The sport with the biggest one-and-done problem is not college basketball. It is horse racing.
Every spring, the Triple Crown instantly makes heroes out of equines, who then vanish. It’s why California Chrome’s return to the track this Saturday is the biggest story in sports.
For the past quarter-century, horse racing has fought a losing battle with general public on many fronts. However, its greatest problem has been the consistent lack of a recognizable, mainstream media star.
The three Triple Crown races are among the most-watched sporting events of the year. If a Triple Crown is on the line in the Belmont Stakes, as with California Chrome, it becomes one of the biggest television events – sports or otherwise – of the year. How many events can get 20.6 million viewers in today’s age of fractured audiences?
It is a predicament college basketball knows all about – the NCAA Tournament creates stars, who take their talents to the NBA, and the sport scrambles to create another roster of stars, and it repeats annually.
Think about the list of Triple Crown stars that stole headlines and then disappeared. Smarty Jones and Afleet Alex never raced after the Belmont Stakes. I’ll Have Another never even made it to Belmont. Big Brown and Point Given didn’t make it to the Breeders Cup.
Even when a Triple Crown/Horse of the Year did return – Curlin in 2008 – he embarked on an ambitious, historic 4-year-old season in relative anonymity. His races were rarely, if ever, on basic cable as a four-year-old. Even though he set a new career earnings record, he was shown zero times on network television.
From the depths of 2008, the sport has shown life the past couple of years. Horse racing leaders, particular the formerly incompetent New York Racing Association, have figured out that event days are need in 2015 to bring out the masses. The packed 2014 Belmont Stakes card led to multiple records, with on-track handle of $19,105,877 and all-sources handle of $150,249,399. A new program on July 4th weekend led to 11,118 people in the stands, $2,825,797 wagered on track (56% increase) and $18,829,265 all-total handle (37% increase)
While the sport has turned the corner, it needs more. It needs a face. It needs a star.
The Breeders’ Cup Classic in November provided a glimpse into the potential of 2015. The three best three-year-olds – California Chrome, Shared Belief and Bayern – all made it to the starting gate. Viewers responded in November, as ratings went up 25 percent from 2013. It was the first time three-year-olds dominate the race since 2007 when the Triple Crown trio of Curlin, Street Sense and Hard Spun dominated that year’s Classic.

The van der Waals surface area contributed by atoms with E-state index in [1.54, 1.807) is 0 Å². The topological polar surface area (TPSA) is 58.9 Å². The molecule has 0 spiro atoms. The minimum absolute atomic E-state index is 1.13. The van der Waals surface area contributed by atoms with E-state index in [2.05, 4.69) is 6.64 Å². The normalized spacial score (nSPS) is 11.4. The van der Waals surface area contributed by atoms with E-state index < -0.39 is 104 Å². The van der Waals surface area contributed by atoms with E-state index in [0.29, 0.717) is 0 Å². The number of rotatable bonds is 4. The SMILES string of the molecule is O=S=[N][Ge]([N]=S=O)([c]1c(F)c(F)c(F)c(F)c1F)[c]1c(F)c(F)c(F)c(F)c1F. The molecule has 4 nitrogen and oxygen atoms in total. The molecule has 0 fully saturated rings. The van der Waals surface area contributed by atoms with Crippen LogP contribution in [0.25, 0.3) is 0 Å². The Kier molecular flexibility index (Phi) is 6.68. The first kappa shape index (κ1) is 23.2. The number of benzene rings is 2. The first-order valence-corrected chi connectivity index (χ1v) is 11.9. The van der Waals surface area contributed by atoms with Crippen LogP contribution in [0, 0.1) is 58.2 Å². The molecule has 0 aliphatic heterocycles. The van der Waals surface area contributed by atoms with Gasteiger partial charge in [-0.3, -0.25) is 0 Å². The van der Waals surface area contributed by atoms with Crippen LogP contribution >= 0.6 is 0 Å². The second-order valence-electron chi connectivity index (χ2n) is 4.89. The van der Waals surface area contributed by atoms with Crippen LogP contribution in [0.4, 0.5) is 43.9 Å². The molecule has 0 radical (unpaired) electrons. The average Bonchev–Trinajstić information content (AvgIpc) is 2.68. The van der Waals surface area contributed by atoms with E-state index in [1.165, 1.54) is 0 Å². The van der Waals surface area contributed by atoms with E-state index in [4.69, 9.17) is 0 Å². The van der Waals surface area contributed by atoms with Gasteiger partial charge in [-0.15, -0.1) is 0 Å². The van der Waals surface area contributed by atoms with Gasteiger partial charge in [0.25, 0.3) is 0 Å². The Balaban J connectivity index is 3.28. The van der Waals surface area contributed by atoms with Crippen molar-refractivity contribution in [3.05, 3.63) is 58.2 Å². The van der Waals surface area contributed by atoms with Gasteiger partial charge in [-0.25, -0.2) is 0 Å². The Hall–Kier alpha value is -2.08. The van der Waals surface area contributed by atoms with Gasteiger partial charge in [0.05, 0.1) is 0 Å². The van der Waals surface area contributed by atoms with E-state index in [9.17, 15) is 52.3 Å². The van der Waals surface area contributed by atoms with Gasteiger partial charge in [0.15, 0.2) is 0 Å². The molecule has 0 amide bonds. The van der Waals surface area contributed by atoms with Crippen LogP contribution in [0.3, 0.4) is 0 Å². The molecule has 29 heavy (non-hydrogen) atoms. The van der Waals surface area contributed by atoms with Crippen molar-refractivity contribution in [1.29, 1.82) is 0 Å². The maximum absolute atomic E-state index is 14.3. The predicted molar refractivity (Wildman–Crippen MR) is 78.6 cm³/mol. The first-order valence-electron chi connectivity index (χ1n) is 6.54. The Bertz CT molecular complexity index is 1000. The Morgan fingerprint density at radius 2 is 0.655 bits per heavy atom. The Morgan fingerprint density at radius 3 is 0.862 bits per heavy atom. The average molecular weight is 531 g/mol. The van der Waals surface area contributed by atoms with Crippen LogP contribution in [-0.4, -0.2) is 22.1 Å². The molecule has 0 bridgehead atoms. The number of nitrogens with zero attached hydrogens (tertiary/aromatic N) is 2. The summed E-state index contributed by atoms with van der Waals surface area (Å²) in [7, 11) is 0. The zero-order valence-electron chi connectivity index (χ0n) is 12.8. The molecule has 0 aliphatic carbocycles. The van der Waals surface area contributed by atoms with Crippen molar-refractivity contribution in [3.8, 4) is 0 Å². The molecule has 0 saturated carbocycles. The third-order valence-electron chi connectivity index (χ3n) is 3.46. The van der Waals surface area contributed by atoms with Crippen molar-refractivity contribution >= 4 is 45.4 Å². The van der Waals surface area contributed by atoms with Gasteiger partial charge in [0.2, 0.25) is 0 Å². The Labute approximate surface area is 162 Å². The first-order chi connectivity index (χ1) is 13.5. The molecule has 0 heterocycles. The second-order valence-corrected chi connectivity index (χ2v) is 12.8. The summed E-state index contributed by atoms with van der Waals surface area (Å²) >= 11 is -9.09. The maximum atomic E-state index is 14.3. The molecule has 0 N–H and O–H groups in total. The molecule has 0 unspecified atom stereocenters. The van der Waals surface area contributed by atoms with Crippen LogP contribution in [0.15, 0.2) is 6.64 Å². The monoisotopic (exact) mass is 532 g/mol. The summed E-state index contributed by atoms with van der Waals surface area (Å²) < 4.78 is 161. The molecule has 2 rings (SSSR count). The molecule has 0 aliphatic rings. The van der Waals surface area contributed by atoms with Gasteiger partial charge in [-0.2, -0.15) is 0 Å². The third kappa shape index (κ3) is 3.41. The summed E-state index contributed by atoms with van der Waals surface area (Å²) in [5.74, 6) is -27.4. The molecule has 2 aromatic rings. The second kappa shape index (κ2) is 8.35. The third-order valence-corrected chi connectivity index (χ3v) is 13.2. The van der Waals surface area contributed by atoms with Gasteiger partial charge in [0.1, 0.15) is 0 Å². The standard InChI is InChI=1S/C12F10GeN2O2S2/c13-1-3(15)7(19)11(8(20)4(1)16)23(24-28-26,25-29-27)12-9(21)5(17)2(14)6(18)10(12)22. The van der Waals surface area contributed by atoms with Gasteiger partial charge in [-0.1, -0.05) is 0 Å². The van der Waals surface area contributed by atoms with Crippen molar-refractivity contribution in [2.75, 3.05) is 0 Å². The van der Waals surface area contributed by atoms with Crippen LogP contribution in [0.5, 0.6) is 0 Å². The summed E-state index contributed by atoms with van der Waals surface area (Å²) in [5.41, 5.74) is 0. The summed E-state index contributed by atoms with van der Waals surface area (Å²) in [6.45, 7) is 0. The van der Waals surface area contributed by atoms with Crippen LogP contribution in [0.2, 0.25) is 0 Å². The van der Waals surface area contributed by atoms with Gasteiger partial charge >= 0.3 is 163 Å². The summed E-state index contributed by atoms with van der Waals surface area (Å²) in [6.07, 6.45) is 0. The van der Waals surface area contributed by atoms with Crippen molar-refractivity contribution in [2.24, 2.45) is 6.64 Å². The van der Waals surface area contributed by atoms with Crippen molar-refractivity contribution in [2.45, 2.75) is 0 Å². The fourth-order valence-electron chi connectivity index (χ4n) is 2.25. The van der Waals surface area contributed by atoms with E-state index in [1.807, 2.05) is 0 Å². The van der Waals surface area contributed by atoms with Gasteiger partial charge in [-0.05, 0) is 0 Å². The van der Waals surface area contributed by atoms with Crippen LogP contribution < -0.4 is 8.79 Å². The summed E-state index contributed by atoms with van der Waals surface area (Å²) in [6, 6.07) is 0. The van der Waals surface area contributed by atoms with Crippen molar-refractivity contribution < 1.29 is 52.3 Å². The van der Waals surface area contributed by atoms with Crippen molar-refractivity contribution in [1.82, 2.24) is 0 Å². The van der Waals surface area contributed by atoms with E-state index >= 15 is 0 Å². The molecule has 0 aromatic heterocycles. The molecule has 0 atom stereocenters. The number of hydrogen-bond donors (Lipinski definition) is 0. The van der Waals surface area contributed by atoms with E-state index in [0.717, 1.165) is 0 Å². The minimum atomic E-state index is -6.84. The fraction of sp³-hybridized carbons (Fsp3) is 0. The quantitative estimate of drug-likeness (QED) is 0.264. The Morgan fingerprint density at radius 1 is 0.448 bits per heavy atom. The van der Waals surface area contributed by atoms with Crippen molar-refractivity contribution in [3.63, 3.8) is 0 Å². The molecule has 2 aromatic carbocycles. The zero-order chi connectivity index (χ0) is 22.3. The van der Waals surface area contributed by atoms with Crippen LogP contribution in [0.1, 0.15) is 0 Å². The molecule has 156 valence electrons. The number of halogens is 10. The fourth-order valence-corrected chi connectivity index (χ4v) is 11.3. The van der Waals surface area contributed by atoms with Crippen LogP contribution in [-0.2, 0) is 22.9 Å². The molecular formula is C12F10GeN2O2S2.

In 2008, only Curlin raced. In 2015, all three stars are expected to race full campaigns.
Even more exciting – and why this is sport’s most important year – is that the pieces are in place to take advantage.
In early 2013, Kentucky Derby winner Animal Kingdom tried turf against superstar Point of Entry. It was a race that a horse racing nut like myself was geeked about. It was incredible. It was not televised.
In early 2015, Kentucky Derby winner and reigning Horse of the Year California Chrome returns for a rematch against Shared Belief. It is one of the biggest February races in recent memory. The San Antonio Stakes has not been aired nationwide on basic cable in my lifetime. It will this weekend on Fox Sports 1.
The glut of sports on television – namely, the expansion of NBCSN and the creation of Fox Sports 1 – opened up an avenue for horse racing. In 2014, the number of stakes races widely available exploded exponentially. Sure, the ratings outside the Triple Crown and the Breeders Cup have been forgettable or downright disgusting, but you have to start somewhere.
For the first year in ages, the sport does not have to deposit all its eggs into the Triple Crown basket and hope against hope that a horse shows up in New York in June in pursuit of history.
Please do not take this to mean that California Chrome will magically solve horse racing’s problems. Slots revenue can’t fix horse racing in every state. The number of thoroughbreds born continues to decline. Drug regulations are a joke in some jurisdictions.
California Chrome is a bright shining star in this mess. He brings people to the races. Unlike the sport’s previous savior, Zenyatta, he has the benefit of a Triple Crown campaign that made him – for both good and bad reasons – an actual household name.
When California Chrome leaves the starting gate to face Shared Belief, it would be overwrought and cliché to say he is carrying the sport in his saddle.
He will give the sport a chance to thrive. It hasn’t always had that in February.
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